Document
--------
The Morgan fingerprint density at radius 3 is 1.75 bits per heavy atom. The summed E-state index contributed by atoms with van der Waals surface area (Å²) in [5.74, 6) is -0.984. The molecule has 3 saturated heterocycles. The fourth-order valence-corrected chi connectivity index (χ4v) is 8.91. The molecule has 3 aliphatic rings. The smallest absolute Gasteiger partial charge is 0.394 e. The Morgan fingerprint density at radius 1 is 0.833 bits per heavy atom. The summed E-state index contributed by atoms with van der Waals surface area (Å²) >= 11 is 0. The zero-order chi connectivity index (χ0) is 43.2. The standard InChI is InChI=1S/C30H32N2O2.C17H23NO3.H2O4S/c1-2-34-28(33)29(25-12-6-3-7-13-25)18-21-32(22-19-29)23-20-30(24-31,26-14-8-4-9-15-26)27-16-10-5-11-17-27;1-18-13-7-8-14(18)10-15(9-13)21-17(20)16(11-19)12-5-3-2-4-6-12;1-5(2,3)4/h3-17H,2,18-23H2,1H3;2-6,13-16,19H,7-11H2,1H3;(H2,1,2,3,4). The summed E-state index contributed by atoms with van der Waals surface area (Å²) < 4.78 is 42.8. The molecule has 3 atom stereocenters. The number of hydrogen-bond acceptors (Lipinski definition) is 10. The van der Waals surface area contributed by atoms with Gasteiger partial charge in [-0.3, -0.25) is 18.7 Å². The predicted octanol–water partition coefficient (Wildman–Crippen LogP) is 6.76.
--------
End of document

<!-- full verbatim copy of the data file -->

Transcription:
The Morgan fingerprint density at radius 3 is 1.75 bits per heavy atom. The summed E-state index contributed by atoms with van der Waals surface area (Å²) in [5.74, 6) is -0.984. The molecule has 3 saturated heterocycles. The fourth-order valence-corrected chi connectivity index (χ4v) is 8.91. The molecule has 3 aliphatic rings. The smallest absolute Gasteiger partial charge is 0.394 e. The Morgan fingerprint density at radius 1 is 0.833 bits per heavy atom. The summed E-state index contributed by atoms with van der Waals surface area (Å²) >= 11 is 0. The zero-order chi connectivity index (χ0) is 43.2. The standard InChI is InChI=1S/C30H32N2O2.C17H23NO3.H2O4S/c1-2-34-28(33)29(25-12-6-3-7-13-25)18-21-32(22-19-29)23-20-30(24-31,26-14-8-4-9-15-26)27-16-10-5-11-17-27;1-18-13-7-8-14(18)10-15(9-13)21-17(20)16(11-19)12-5-3-2-4-6-12;1-5(2,3)4/h3-17H,2,18-23H2,1H3;2-6,13-16,19H,7-11H2,1H3;(H2,1,2,3,4). The summed E-state index contributed by atoms with van der Waals surface area (Å²) < 4.78 is 42.8. The molecule has 3 atom stereocenters. The number of hydrogen-bond acceptors (Lipinski definition) is 10. The van der Waals surface area contributed by atoms with Gasteiger partial charge in [-0.3, -0.25) is 18.7 Å². The predicted octanol–water partition coefficient (Wildman–Crippen LogP) is 6.76.